Marissa Mayer has been the president and CEO of Yahoo! for a little more than year, charged with the task of making Yahoo! relevant, profitable, and a revived industry newsmaker. And boy has she done just that.
The story of Marissa Mayer has hit the web, and like many CEOs of big-name corporations, she had made controversial headlines. Mayer was graciously profiled in Vogue magazine and pictured in ways you won’t see Tim Cook in anytime soon (but that’s not where I’m going with this). Mayer, in un-Sandberg like fashion, has distanced herself from the term “feminist” in the PBS series Makers, citing its negative connotations, and created an outpouring of opinions left and right. But what she has yet to distance herself from is her powerful seat on Walmart’s Board of Directors — a connection that has yet to be mentioned amidst the discussion and glowing Vogue portrait — and the slew of misdoings that come with that title.
Walmart, the world’s largest private employer, has had its fair share of unethical practices well documented and is the poster child for corrupt big business (for what it’s worth, it even has its own Wikipedia page titled “Criticisms of Walmart”). Mayer has not been immune to these controversies.
What has yet to be mentioned is Mayer’s consistent refusal to engage with Walmart workers who wish to discuss the company’s “illegal retaliation against associates who speak out for improved wages and working conditions,” according to advocacy/whistleblower group Walmart1percent.org. Several Walmart workers proceeded to stage a sit-in at Yahoo headquarters on June 24 and were subsequently arrested. The same workers addressed Mayer at the Yahoo shareholder meeting the very next day, where Mayer yet again declined, raising the question of whether her position at Walmart is interfering with her Yahoo affairs.
Mayer’s silence on important issues is not new. Her response to the public backlash over her decision to end Yahoo’s telecommuting from home policy was to “let it blow over.” In April, more than a month later, at the Great Place to Work conference, she eventually addressed the elephant in the room. Perhaps there is hope she’ll come around to the concerns of Walmart workers.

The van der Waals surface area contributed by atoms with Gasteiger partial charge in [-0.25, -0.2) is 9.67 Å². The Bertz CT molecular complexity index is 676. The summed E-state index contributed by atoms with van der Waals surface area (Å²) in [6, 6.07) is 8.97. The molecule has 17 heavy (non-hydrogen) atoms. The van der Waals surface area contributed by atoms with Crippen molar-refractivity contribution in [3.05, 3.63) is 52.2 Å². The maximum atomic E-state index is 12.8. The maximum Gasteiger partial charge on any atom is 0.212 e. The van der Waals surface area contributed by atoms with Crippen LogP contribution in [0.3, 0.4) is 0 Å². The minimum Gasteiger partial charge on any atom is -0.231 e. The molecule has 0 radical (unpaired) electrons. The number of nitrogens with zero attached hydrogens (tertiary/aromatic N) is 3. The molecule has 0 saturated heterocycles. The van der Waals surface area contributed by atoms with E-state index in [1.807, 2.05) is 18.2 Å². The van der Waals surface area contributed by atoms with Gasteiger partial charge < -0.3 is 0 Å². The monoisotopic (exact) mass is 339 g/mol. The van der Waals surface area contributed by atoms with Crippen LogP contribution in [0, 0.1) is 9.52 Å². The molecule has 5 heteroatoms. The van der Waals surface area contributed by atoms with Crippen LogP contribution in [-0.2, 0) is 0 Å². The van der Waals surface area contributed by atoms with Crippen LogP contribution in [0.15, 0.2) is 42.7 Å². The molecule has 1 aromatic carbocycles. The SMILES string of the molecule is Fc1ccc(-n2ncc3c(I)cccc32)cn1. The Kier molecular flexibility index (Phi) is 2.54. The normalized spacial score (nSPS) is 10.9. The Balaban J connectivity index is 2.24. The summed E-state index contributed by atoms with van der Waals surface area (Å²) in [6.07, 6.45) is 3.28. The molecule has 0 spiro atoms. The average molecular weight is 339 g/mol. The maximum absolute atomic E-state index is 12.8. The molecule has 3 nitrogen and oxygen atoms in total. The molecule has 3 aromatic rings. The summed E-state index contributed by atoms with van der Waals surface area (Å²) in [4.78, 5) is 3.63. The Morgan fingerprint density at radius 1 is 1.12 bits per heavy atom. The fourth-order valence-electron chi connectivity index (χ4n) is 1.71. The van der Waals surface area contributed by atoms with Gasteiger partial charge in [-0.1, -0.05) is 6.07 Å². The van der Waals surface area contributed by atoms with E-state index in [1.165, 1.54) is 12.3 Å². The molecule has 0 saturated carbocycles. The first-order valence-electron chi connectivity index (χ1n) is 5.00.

Granted the best time to discuss Walmart matters is not at Mayer's daytime job at Yahoo, but her refusal to even hear out the pleas of the Walmart workers (who surely targeted Mayer because of her high profile) raises concerns over her treatment of workers and workplace conditions. The Walmart fiasco doesn't really affect Yahoo — it just adds to a general distrust of big business and confirms a default setting in our minds to think of big business as amoral.
Here lies an interesting and important conflict: Mayer, like many other public faces of the tech industry, has been set up as as a stylish whiz who tries to bring both tech innovation and human element to the company (although her PR campaign doesn't seem to have gotten her the same kind of friendly aura as, say, Steve Jobs). Unfortunately, Mayer is ultimately beholden to the stockholders and company higher-ups, not to the workers on the lowest rung. She is a complicated character, like any real person, who must delicately balance her roles as chief executive, mother, female leader, and director of a corporate giant with a history of mistreatment and abuse. However, her salary (at least $71 million through 2017) and responsibility demand great vision, strong leadership, and good judgment. This is part of her job.
Mayer has made swift changes at Yahoo since taking over. She has downsized staff by 1,000 employees since her start last July (17% decrease overall at the end of 2012), acquired Tumblr for $1.1 billion, banned telecommuting (working from home), installed quarterly worker reviews, doubled biological maternity leave from eight weeks to 16 weeks (partners and non-biological parents still receive 8 weeks), and added free food and iPhones for the staff.
But hold on — there are more contradictions here. Mayer and Yahoo have also been criticized for backing Walmart-style politics by supporting FWD.us and The American Legislative Exchange Council (ALEC), a political lobbying organization with strong ties to the Walton family that has garnered much public outcry for its secrecy and its positions: anti-environment, climate-change denial, support for Arizona’s SB 1070 immigration law (the one where they ask for your papers if you’re brown), and support for “Stand Your Ground” legislation, among many others. Yahoo has yet to publicly disaffiliate with ALEC, something that Walmart and 48 other companies have already done. Pretty confusing given Mayer's personal reputation as a liberal and major supporter of President Obama.
It's not a surprise to see a CEO with confusing positions and contradicting actions. If you read Mayer's Vogue portrait, there’s even more to be confused about — her tilt toward her social issues, personal ambition, and Vogue’s portrayal of the CEO of a huge company as an “underdog,” given her background.
One thing is clear though: Yahoo is doing much better since her arrival. She’s surely one to watch.